From the first moments of the debut episode of "The Voice," it was clear that not only was this going to be a different kind of music show, but that opening segment would go down as one of the highlights of Season 1.
Of course, I'm talking about when coaches Christina Aguilera, Cee Lo Green, Adam Levine and Blake Shelton took the stage to perform Green's song "Crazy," sending notice to all those other wanna-be music contests -- this one was going to be run by real musicians at the top of their game, not has-beens, car peddlers and self-appointed industry types.
You've been served, Simon Cowell.
While the coaches recently got together to discuss their favorite moments, here are a few more of my personal favorites of Season 1, if you can possibly narrow it down to a handful for a show that can make a music-competition-show-hater into a lover as it did me.
Speaking of "Crazy," and perhaps being a little crazy, what kind of man dares sing another man's song to him? And with so much at stake? Why, Nakia, of course. But the risk paid off when Green turned his chair for him and added him to his team. Green's reaction to seeing the man singing his song was priceless.
Likewise, when Aguilera and Levine turned around for the bald and heavily-tattooed Beverly McClellan, who showed everyone what this contest was really about, with a voice even more fierce than her unconventional appearance. It isn't hard to see how appearance may have hindered McClellan's musical career, but rivals Levine and Aguilera proved they only cared about the soulful singer's voice, sparring to sway her to their respective sides. On this battle, Aguilera won the round, but she and Levine were far from done with each other -- they battled for several contestants, most notably when Levine lured away Javier Colon, who eventually won the competition.
Speaking of sparring, the tension and competitive spirit between the Maroon 5 crooner and "Burlesque" diva went back and forth all season. While Levine repeatedly denied hard feelings, it was apparent at times he was rather irritated with Aguilera criticizing his team's performances, and at one point she interrupted him while he was talking, as if she didn't even realize (or care) he was trying to make a point. "Get used to it," she shot back at Levine, when he pointed out the faux pas.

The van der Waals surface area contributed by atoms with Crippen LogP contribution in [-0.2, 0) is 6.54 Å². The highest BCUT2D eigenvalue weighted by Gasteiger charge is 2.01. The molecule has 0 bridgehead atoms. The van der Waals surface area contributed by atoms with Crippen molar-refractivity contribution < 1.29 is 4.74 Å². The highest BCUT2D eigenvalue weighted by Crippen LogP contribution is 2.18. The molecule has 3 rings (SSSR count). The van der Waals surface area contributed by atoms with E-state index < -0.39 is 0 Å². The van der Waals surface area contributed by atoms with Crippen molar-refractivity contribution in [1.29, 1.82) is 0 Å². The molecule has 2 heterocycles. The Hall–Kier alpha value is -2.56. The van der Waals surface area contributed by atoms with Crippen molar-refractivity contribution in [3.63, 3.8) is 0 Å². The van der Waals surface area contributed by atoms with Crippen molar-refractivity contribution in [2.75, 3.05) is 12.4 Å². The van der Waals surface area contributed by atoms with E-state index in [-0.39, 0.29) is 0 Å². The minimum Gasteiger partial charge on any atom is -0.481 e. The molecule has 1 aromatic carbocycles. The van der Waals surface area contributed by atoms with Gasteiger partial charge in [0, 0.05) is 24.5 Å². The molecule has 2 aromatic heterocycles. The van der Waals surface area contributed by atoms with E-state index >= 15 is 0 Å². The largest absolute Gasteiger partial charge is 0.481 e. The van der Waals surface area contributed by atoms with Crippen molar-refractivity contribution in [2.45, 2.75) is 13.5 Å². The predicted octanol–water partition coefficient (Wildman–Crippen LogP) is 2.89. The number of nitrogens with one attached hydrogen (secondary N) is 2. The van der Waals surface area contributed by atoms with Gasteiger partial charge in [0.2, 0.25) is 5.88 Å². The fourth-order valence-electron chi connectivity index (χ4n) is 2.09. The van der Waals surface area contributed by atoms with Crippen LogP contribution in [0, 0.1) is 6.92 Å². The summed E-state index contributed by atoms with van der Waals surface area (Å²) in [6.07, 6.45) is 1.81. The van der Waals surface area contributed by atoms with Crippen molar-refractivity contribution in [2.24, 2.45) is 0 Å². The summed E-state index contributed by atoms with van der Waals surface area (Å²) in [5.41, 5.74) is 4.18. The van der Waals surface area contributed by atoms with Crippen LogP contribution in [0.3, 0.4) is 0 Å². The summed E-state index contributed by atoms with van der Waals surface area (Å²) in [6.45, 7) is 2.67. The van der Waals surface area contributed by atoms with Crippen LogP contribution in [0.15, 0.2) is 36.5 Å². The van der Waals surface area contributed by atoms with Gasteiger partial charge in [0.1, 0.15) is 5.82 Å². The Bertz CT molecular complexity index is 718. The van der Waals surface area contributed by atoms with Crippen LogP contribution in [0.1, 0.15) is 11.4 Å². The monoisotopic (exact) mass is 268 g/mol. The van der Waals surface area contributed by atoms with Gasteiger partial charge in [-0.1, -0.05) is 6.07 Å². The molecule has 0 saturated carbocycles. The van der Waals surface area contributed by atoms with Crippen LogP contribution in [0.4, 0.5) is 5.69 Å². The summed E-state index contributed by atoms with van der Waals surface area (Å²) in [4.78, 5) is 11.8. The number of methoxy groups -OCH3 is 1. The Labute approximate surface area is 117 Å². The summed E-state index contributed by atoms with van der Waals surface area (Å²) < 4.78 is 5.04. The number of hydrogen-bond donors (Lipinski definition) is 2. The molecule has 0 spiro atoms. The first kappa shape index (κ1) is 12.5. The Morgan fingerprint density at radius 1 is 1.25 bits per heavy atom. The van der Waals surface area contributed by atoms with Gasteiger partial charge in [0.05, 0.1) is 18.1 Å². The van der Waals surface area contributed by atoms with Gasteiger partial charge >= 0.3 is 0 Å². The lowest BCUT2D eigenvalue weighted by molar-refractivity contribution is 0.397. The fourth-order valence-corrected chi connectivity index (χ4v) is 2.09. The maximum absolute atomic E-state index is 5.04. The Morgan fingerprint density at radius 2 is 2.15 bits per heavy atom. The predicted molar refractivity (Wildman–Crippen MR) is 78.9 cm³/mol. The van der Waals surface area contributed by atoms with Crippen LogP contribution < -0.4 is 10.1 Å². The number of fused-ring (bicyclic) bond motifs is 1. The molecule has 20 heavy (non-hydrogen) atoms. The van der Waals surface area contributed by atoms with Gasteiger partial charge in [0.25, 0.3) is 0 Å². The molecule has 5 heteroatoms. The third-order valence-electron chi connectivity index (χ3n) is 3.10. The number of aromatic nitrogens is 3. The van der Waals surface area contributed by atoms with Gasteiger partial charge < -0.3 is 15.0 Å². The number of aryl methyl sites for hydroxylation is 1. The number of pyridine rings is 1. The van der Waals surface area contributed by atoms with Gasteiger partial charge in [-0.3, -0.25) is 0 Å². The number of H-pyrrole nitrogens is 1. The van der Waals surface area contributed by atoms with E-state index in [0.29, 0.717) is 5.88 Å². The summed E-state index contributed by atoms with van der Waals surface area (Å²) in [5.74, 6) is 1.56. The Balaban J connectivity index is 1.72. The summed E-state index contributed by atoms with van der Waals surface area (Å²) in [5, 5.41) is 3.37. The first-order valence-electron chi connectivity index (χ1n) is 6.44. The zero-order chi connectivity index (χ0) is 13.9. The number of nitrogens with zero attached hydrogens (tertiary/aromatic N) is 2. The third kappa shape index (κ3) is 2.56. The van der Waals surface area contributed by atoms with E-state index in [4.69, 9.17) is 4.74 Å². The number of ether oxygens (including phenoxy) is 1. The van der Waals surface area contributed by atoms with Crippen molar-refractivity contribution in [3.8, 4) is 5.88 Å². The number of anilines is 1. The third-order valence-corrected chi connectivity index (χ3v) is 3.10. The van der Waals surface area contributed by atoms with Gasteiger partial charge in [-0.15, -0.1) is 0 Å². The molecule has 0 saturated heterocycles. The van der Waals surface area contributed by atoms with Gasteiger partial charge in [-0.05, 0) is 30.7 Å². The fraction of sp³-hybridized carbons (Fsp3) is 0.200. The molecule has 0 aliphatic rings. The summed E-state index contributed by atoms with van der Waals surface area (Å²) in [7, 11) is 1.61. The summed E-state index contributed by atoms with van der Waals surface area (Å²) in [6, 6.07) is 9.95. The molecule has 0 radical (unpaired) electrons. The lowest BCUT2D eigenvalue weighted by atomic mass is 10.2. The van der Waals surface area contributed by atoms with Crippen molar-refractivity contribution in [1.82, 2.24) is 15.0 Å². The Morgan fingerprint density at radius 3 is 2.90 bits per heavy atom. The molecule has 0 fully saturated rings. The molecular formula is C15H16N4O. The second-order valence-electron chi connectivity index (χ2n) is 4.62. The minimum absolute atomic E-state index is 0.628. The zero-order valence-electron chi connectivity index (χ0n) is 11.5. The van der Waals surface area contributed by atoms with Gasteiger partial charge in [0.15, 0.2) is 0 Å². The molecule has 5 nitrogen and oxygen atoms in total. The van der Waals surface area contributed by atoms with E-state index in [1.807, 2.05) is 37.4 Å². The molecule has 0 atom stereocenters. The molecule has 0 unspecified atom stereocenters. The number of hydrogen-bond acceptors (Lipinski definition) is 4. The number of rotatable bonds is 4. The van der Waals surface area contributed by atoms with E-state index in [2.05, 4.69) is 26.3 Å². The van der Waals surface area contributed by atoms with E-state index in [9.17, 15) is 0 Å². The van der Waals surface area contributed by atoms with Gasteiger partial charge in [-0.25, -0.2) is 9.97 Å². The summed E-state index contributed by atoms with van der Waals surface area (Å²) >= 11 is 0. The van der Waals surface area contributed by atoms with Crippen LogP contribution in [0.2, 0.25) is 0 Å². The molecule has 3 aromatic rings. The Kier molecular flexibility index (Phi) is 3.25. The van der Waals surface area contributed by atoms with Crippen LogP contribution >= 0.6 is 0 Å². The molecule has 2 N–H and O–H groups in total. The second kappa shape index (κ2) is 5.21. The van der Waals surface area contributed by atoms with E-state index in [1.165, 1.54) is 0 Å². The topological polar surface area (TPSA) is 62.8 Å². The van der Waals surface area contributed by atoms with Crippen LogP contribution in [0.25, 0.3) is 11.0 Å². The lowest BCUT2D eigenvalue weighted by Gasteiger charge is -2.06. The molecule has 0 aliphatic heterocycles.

Glad to see you playing nice, but admit it, Adam, you were stewing. It was all over your face (which the camera made sure to cut to whenever they were going at it.)
Aguilera certainly had no hard feelings for cowboy Patrick Thomas, who she repeatedly flirted with after his performances, even going as far as calling him a "cutie," and asking him to take his cowboy hat off. When Thomas complied, she responded "Can you take your pants off?'
And of course, I have to give another nod to the "bromance" between Levine and the towering giant of country, Shelton. The pair fed off each others' wit, including when Levine commented on how much bigger the 6'5" Shelton was than the rest of his team as they stood on stage. Shelton -- with his notoriously raunchy sense of humor -- clarified Levine meant "length," rather than width, then added, "that's what she said."
Everyday People, Indeed
Perhaps the most fitting performance for the show was when Green's team performed the vibe-appropriate "Everyday People" in Afro wigs and retro costumes straight from The Brady Bunch vaults. The song was the perfect reflection of the true friendliness amongst contestants and coaches (except maybe two, anyway.) And the free-for-all love fest amongst the different genres, with an open embrace to all colors, genders and sexuality -- from day one, the sexuality of three of the top eight was never an issue with "The Voice," unlike other shows who wanted contestants to hide the fact they are gay. (You know who you are.)
And who can forget the kiss between cowboy, Curtis Grimes and the LA-punk girl, Emily Valentine after they went head to head for elimination? I also loved seeing the supermodel-dating, chick-magnet Levine telling the bald, plus-size, African-American goddess Frenchie Davis that "there is something so beautiful about you," and it was clear he sincerely meant it.
But when all is said and done, it really was about the performances. From Dia Frampton's stunning (and competition-changing) take on Kanye West's "Heartless," to Vicci Martinez and Niki Dawson slugging it out (in the best way) on Pink's "Perfect," to the over-the-top duet of Green and team finalist Martinez, no other show has given us so many mind-blowing performances.
While the latter is the most-cited favorite, I can't help but think the hands-down number one performance was Colon and Stevie Nicks performing "Landslide." But then I'm a sucker for Ms. Nicks, and for Levine getting in touch with his sensitive side.
Ah, who am I kidding -- for Levine, period. That man is hot. And not even remotely as douchey as he sometimes comes across in old videos. Who knew he was actually such a cool guy?
If you loved Season 1, know this time around each coach is starting with 12 rather than eight contestants. So expect even more dazzling performances and battles for team members. If you didn't see Season 1, what are you waiting for? Tune in for the season premiere February 5 after Super Bowl XLVI.
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